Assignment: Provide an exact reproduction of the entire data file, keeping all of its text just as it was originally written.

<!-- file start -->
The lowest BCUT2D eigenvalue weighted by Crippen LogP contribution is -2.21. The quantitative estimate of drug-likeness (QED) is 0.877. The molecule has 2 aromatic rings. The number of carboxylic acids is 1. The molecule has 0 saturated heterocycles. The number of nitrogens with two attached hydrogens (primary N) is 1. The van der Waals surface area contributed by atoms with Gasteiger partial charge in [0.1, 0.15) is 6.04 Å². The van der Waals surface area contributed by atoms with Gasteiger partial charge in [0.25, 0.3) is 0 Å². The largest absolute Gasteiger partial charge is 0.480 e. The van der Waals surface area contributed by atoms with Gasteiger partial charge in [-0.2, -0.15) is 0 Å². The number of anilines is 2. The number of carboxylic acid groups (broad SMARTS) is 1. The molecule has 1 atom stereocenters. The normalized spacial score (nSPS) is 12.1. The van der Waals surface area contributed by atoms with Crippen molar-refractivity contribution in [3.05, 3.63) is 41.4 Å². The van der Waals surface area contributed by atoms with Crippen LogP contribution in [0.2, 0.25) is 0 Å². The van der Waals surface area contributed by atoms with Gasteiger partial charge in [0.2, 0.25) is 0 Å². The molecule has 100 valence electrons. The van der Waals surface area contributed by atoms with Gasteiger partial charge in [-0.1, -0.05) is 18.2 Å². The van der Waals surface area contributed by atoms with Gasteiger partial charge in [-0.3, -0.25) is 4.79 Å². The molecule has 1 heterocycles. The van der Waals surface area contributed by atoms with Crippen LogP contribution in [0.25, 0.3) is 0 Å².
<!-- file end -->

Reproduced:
The lowest BCUT2D eigenvalue weighted by Crippen LogP contribution is -2.21. The quantitative estimate of drug-likeness (QED) is 0.877. The molecule has 2 aromatic rings. The number of carboxylic acids is 1. The molecule has 0 saturated heterocycles. The number of nitrogens with two attached hydrogens (primary N) is 1. The van der Waals surface area contributed by atoms with Gasteiger partial charge in [0.1, 0.15) is 6.04 Å². The van der Waals surface area contributed by atoms with Gasteiger partial charge in [0.25, 0.3) is 0 Å². The largest absolute Gasteiger partial charge is 0.480 e. The van der Waals surface area contributed by atoms with Gasteiger partial charge in [-0.2, -0.15) is 0 Å². The number of anilines is 2. The number of carboxylic acid groups (broad SMARTS) is 1. The molecule has 1 atom stereocenters. The normalized spacial score (nSPS) is 12.1. The van der Waals surface area contributed by atoms with Crippen molar-refractivity contribution in [3.05, 3.63) is 41.4 Å². The van der Waals surface area contributed by atoms with Crippen LogP contribution in [0.2, 0.25) is 0 Å². The van der Waals surface area contributed by atoms with Gasteiger partial charge in [0.2, 0.25) is 0 Å². The molecule has 100 valence electrons. The van der Waals surface area contributed by atoms with Gasteiger partial charge in [-0.1, -0.05) is 18.2 Å². The van der Waals surface area contributed by atoms with Gasteiger partial charge in [-0.3, -0.25) is 4.79 Å². The molecule has 1 heterocycles. The van der Waals surface area contributed by atoms with Crippen LogP contribution in [0.25, 0.3) is 0 Å².